People are building their Chevelles with much lower ride heights than ever before, which dramatically affects the maximum tire size you can fit under stock sheet metal.
And then there’s the final factor, which is that a lot of people aren’t leaving wheel wells stock, making room for even larger tires. That’s why instead of a chart with maximum tire sizes, in the project on page 39, I review the steps on how to measure your car with your modifications and at your desired ride height.
Unlike decades ago, tire specifications are more important when building a Chevelle for high performance. If you plan on road racing your car, you very well may see speeds approaching 150 mph, which makes the speed rating of your tires a critical specification. Unfortunately, the traction rating on the tire measures good traction in a variety of weather conditions. To find tires that provide a compromise between street life and on-track traction, talk to other enthusiasts and check forums to learn what people are saying.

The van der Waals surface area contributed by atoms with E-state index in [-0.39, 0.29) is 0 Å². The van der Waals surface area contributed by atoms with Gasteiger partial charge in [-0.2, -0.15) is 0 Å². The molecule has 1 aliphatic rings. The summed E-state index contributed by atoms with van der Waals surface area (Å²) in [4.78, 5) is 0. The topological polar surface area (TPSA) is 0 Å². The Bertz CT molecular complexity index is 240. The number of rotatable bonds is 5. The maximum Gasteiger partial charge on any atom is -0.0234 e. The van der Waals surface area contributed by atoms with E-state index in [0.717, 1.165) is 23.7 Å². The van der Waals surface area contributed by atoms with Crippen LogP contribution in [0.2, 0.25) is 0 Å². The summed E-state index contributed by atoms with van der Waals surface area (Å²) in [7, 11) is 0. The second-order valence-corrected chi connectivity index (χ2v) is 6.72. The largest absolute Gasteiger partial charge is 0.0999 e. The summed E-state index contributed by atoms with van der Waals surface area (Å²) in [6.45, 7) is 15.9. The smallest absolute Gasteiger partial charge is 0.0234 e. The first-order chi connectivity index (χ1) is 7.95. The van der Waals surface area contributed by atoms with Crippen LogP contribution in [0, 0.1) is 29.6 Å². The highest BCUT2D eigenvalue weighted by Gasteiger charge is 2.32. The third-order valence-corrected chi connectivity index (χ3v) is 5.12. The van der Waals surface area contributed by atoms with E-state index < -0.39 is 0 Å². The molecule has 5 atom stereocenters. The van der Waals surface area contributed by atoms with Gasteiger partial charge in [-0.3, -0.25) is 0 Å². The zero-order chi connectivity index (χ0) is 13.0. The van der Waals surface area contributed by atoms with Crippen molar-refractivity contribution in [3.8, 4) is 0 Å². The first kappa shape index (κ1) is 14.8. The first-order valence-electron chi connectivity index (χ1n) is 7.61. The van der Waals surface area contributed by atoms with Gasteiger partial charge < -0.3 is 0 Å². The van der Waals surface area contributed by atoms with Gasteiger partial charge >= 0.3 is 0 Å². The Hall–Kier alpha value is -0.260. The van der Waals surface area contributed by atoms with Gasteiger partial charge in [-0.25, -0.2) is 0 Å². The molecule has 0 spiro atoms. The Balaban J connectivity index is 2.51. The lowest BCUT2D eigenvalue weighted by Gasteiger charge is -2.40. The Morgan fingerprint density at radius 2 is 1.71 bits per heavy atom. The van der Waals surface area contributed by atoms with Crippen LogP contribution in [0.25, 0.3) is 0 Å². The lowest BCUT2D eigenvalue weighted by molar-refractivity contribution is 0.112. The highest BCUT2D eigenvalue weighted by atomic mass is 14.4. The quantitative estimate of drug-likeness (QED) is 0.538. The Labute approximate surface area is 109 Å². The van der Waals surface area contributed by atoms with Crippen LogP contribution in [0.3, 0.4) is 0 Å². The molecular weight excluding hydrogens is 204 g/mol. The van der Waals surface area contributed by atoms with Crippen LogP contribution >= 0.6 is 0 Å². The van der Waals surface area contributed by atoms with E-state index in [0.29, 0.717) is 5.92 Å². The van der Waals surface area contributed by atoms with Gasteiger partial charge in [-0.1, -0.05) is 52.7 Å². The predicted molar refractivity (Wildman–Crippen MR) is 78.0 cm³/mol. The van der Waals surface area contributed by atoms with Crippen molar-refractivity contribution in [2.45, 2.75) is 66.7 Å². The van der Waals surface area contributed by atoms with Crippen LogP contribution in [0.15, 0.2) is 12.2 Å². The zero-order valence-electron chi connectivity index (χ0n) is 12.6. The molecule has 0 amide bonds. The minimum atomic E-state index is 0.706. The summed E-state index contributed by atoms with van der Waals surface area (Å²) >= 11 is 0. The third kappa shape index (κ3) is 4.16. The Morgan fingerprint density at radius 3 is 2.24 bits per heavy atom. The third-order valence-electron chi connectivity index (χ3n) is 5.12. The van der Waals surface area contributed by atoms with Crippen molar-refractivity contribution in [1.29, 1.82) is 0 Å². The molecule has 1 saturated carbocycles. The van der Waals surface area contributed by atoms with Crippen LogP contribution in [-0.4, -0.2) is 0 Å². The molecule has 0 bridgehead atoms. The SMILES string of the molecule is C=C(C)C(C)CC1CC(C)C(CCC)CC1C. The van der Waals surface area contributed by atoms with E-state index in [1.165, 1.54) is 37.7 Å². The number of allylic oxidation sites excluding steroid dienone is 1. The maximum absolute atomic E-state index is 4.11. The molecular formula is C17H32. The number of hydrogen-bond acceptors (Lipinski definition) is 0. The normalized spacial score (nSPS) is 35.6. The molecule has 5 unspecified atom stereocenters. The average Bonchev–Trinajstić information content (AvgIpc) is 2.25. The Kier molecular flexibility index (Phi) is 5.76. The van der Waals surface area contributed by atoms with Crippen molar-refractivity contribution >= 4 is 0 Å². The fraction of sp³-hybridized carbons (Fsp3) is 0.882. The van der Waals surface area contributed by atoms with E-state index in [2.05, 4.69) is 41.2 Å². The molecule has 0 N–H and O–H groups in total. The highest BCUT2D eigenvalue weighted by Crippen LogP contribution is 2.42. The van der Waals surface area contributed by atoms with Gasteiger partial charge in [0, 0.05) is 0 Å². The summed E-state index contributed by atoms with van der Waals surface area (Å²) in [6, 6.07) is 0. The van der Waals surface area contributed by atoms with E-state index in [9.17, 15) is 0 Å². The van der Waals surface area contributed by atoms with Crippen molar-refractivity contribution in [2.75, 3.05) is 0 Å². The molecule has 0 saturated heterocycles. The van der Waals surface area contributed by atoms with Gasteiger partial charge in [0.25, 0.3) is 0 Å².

Project 1: Wheel and Tire Fitment
Step-1: Check Wheel Clearance
Choosing new wheels and tires for your Chevelle can be quite stressful. It’s easy to spend more than $3,000 on the new combo, and you don’t want to get it wrong. Changing from 15-inch wheels to larger-diameter wheels opens up a new set of tire dimensions to learn and understand. You also want to make sure you’re getting the widest tire possible under the car for optimum performance. Make sure all four current tires have at least 30-psi air pressure, then park the car on smooth, level pavement. Steer from lock to lock and make notes of how much clearance the current wheel and tire combination has to the sheet metal, sway bar, frame rail, and so on. Also measure how high the top center of the wheel opening is off the ground.